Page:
By Curt Macysyn

Realistically, if prior to the game, fans of Big Blue were given a scenario where the New York Giants led the New England Patriots with under two minutes left in the game, they would have signed up for it right then and there. Those who now say “no way” are either utilizing revisionist history, or quite simply, lying through their teeth. Conversely, acknowledging any lead late in a game represents a good thing is much different than saying a two point lead against the defending world champions with 1:47 left in the game is a secure one. Obviously through the resulting 27-26 loss to the Patriots, the Giants and their fans, know otherwise.

Unlike some games, the closeness of the one point margin was not contradicted by the games statistics. The G-men outgained the Pats by a small margin (422 total yards vs. 406 total yards), yet we are not likely to hear an indictment of the Patriots defense this week. Ironically, the Giants and the Patriots each gained an average of 6.0 yards per offensive play, as well as an identical 7.3 yards per pass play. That sums up how close the game was.

Einstein opined that the definition of insanity was doing the same things over and over, yet still expecting a different result. With that theory as the back drop, we can take a look at the key points of this latest Giants late game flop.

Clock Management

After making similar egregious errors against the Dallas Cowboys on opening day, as well as some of the same clock management mistakes in close losses to the Atlanta Falcons and New Orleans Saints, the Giants apparently have learned nothing. And while the issues with clock management are exacerbated at the end of the game, the underpinnings of this problem exist throughout the game.

Having the ball first and goal, first and goal on the Patriots five-yard line with 2:06 left in the game and one time-out left, the Giants were seemingly in the catbird seat. Being aggressive is great, but in that situation, Big Blue could have hedged its bet by running the ball once, if not twice, in order to burn clock. Three pass plays later, two incompletions and one quarterback sack, the Patriots came out smelling like roses with a two-point deficit and almost two minutes for Tom Brady and company to get in field goal range.

If there is a fault that Eli Manning still has not overcome, it is his constant check-offs at the line of scrimmage. Sometimes just running the play call is the best option. After the game Manning admitted that run plays were called on the final drive, but “[the Patriots] were not going to let us run.” Of course the were not going to allow that, but running plays at that point served a dual purpose.

It also would not hurt if the team gave a solid commitment to the running game, and one running back to get into a rhythm. For instance, the Giants had the lead for close to 18 minutes on Sunday, including the entire third quarter, but the G-men lost the time of possession battle by three minutes on Sunday. The lack of a running game has become a self-fulfilling prophecy for Big Blue.

Drop It Like Beckham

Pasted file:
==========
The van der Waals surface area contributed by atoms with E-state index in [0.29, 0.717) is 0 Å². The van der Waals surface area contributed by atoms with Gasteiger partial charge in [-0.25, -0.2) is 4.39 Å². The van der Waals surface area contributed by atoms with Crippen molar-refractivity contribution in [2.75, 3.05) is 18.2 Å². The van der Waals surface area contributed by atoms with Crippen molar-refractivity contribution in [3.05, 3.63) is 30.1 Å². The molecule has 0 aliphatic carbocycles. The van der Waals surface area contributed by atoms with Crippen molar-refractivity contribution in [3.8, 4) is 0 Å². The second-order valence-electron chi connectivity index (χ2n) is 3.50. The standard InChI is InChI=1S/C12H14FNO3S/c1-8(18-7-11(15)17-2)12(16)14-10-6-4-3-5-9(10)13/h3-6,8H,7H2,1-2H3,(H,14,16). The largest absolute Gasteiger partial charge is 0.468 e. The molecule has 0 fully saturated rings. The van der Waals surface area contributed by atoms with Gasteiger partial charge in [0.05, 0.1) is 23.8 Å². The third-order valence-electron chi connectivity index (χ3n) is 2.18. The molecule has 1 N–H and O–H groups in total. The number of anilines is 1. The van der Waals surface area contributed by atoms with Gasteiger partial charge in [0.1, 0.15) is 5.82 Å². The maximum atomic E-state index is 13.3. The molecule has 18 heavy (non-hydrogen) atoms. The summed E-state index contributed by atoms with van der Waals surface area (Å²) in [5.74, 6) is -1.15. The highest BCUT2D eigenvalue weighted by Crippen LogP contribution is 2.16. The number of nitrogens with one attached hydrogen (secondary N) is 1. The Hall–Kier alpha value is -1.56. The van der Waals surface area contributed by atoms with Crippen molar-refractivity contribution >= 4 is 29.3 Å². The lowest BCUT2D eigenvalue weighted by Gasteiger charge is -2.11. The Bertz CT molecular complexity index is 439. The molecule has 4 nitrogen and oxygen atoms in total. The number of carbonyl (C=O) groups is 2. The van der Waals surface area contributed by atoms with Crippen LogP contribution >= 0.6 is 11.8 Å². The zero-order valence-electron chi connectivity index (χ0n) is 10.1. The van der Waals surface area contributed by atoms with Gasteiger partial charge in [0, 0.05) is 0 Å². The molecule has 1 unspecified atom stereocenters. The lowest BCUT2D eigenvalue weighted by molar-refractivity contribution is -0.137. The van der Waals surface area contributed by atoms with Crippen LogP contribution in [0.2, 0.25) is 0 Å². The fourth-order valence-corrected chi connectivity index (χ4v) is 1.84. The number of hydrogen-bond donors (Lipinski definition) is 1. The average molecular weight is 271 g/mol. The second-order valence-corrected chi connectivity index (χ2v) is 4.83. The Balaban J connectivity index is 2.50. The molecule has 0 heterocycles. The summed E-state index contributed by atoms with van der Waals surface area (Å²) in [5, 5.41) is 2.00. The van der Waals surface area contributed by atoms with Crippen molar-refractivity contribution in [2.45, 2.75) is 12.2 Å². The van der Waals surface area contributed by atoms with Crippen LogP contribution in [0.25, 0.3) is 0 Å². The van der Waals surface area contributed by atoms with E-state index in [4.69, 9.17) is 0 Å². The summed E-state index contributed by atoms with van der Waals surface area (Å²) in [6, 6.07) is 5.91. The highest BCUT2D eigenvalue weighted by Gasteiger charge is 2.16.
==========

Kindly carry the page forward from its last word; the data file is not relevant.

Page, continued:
Much is being made of the Odell Beckham drop of a touchdown pass on the last drive, and certainly the play merits scrutiny. To his credit, Beckham took full responsibility, not only for the play, but for the loss, in his post-game comments. “I lost us the game with the play down in the end zone, a play that should have been made. You can’t leave it up to the officials to get anything right. You’ve got to make the play yourself, and it was just a case of playing the play longer than the opponent.”

While it is great to see Beckham show leadership characteristics by owning the drop, the fact of the matter is that a touchdown there would not have sealed the deal for the Giants. With a Beckham touchdown, and a successful two-point conversion, the Giants would have had a 31-24 lead with 2:06 remaining in the game and one time-out. Certainly Beckham has to tuck the ball away, especially when the Patriots were making a special emphasis to defend until the whistle. Even with a successful catch, there still would have been plenty of time for Brady to march the offense down the field for a game-tying or game-winning touchdown, which is why burning the clock and time-outs were so critical.

Landon On His Head

It probably was not so much that a potential interception by safety Landon Collins was dropped, but more so how that occurred that should be scrutinized. Only Collins knows why he pulled up two steps early on one of the worst passes you will ever see Tom Brady throw, in a situation that would have iced the game for the G-men. In this generation of ESPN Sport Center highlights, the routine must become spectacular, in order to stand out from the crowd.

If it was not a case of theatrics, then it was an inferior play on the ball from a player who has touted his SEC lineage for playing in big games. In the cases of clock management and the Beckham drop, we can only speculate what the ultimate outcome of the game might have been. In the case of the dropped interception by Collins, we know that it would have iced a Giants victory.

“I’ve made many plays like that. It’s the fact that I just didn’t keep my body upward. If I kept my body upward and landed on my back and made the ball, I just landed on my head at the time,” Collins said after the game. Maybe when he takes a look at game film he might see that he did not need to leap at all in order to get the pick.


Curt Macysyn has been covering the New York Football Giants for the past four seasons for Examiner.com, and he is a member of the Pro Football Writers of America (PFWA). Born and raised in New Jersey, Curt attended Seton Hall Prep School in South Orange, N.J. and is a graduate of Rutgers University – New Brunswick. Follow him on Twitter @CurtMac23 for the latest NFL and New York Giants news.